Earlier, Dorna CEO Carmelo Ezpeleta put the passing issue in perspective:

“Sport is sport, and circumstances, people, and pressure make some races fun and others not.

“…there are people who complain that one rider doesn’t always win, and others who complain that the same one always wins.

“…the story of more or less overtaking is just a story.

“These are technical rules approved for this five-year period by the manufacturers, and that’s all. The rules can only be changed if all manufacturers agree.”

Bagnaia called attention to Ducati’s expanded capabilities, noting that his victory was their first at the Dutch circuit since Casey Stoner’s 2008 win here.

“I was terrified of crashing after the two races I came from, after two zeroes. I pushed at the start to get a bit of a gap, and after the contact between Fabio and Aleix I was calm but continued to push. But looking at the gap [back to] Bezzecchi he was always catching. But then the rain came [10 laps from the end]. When I saw the rain I just slowed down a bit, but Bezzecchi was pushing again.

“I didn’t have to be at the limit, but to manage.”

Manage he did, winning by the small margin of 0.444 second.

Bezzecchi (second), on the MotoGP podium for the first time, said, “When I crossed the finish line I was over the moon.

“…I was close to Quartararo and Espargaró when I saw them touch and the door was open at that point. I said to myself, ‘Try to catch up on Pecco [Bagnaia], and let’s see what comes out.’”

Maverick Viñales (#12 here) had a solid day, starting a poor 11th, but finishing on the podium in third.

Maverick Viñales (#12 here) had a solid day, starting a poor 11th, but finishing on the podium in third. (MotoGP/)

More drama came courtesy of Maverick Viñales, Aleix Espargaró’s teammate. Almost always at odds with his equipment over his career with multiple manufacturers, he has come to be regarded as a great but erratic talent lacking direction. Somehow his starts have remained poor for years. Not so long ago he stated he could not adjust his own riding style to the Aprilia, so its characteristics would have to be shaped to him.  Whichever occurred, this was his day, finishing a solid third after starting 11th. Was this change a result of Assen’s better grip and reduced “tire severity”?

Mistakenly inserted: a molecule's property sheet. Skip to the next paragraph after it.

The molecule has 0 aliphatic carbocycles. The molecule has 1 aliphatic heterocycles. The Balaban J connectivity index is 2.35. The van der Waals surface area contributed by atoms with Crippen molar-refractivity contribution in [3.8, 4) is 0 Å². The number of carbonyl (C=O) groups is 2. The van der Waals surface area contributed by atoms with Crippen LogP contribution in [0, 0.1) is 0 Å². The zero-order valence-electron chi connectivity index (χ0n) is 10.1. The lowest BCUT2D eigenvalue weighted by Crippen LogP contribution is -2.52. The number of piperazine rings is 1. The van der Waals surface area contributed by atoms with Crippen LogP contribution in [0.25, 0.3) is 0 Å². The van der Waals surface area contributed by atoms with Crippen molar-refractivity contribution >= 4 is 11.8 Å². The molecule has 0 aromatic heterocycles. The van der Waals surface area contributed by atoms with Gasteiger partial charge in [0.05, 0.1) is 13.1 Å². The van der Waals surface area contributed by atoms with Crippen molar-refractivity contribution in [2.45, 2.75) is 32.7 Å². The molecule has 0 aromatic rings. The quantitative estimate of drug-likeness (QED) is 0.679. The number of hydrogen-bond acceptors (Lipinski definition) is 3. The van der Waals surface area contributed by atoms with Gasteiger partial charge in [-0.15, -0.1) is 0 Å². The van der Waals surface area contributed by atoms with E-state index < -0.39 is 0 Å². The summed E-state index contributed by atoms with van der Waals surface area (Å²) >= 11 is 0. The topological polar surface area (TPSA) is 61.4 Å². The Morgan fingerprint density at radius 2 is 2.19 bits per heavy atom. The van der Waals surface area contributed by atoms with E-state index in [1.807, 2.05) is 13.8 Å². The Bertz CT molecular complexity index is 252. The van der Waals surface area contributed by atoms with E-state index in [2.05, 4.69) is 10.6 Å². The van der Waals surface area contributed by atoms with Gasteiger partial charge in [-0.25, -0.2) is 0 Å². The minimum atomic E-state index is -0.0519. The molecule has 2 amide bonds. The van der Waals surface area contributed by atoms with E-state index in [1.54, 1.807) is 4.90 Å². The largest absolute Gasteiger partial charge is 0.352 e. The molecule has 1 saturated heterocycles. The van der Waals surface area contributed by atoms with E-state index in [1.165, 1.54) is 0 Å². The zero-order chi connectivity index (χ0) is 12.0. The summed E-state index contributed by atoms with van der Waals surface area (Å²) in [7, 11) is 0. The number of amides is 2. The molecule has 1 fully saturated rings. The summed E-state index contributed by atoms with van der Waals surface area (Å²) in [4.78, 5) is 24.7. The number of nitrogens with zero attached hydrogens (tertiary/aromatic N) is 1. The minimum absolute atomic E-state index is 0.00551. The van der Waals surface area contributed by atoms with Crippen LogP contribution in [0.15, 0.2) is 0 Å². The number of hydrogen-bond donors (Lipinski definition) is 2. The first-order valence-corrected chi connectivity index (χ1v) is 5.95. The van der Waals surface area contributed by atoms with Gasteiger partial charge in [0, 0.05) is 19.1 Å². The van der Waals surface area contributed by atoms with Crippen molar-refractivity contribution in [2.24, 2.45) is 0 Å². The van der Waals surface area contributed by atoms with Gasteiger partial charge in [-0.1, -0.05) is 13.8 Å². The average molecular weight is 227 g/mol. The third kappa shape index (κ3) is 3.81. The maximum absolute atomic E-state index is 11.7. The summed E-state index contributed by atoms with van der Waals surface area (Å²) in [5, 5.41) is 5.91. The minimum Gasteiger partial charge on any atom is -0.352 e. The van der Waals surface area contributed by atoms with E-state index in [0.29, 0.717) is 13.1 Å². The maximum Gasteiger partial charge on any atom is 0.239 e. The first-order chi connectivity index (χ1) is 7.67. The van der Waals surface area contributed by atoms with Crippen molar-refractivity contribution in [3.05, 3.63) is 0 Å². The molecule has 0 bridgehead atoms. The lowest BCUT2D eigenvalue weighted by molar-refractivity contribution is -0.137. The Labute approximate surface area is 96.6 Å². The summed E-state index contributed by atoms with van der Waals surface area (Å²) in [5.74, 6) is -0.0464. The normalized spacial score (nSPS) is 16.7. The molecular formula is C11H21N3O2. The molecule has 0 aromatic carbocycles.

“I started well and managed to make up a few positions already on the first lap. Then I kept pushing all the way to the podium.”

At this point Quartararo has a 66-point lead over Bagnaia, the equivalent of 2.6 races, so the latter cannot be regarded as the greatest threat to Quartararo’s possible second championship. The role of challenger must go to Aleix Espargaró and Aprilia, only 21 points behind, and will require that they rise beyond “a lot of potential” to put it all together if they are to genuinely contest the lead. Coming from behind is dramatic, but actually winning gets you 25 points, denying them to whomever finishes second.

A Shift in Power

Keen observers have no doubt noticed a not-so-subtle transition in progress, a shift in the balance of MotoGP power away from Japan and its mighty mass-market manufacturers and toward Europe. If Espargaró is right about that 20 kph (12.4 mph) difference in that one crucial corner, Aprilia will soon be winning races.

During the rainy FP1 on Friday morning Quartararo had said, “The Yamaha is super stiff in the rain, and that doesn’t allow me to corner.” My understanding is that a major element of a MotoGP rain setup is softer springs and damping as a means of increasing mechanical grip, plus metal brake discs and suitable pads. Or was he speaking of the Yamaha’s chassis being super stiff?

Everything about a motorcycle affects everything else. If you want agility, you will need chassis stiffness to avoid “1948 Buick steering delay.” But comprehensive chassis stiffness reduces grip while cornering on unsmooth pavement, skipping from peak to peak rather than keeping rubber and pavement solidly together. This makes us all curious, and we ask ourselves, “What can Aprilia have discovered, and why haven’t the other constructors with deeper resources discovered it too?” Normally, a big advantage in one area of performance has meant disadvantage in other areas. But right now the Aprilia looks well-rounded enough to win outright. Put it all together, guys!

It will be fascinating to see the rest of this season unfold after the summer break.

“Pecco” Bagnaia qualified on the pole, scored the holeshot, set a lap record and won the event—a clean sweep in anyone’s book.

“Pecco” Bagnaia qualified on the pole, scored the holeshot, set a lap record and won the event—a clean sweep in anyone’s book. (MotoGP/)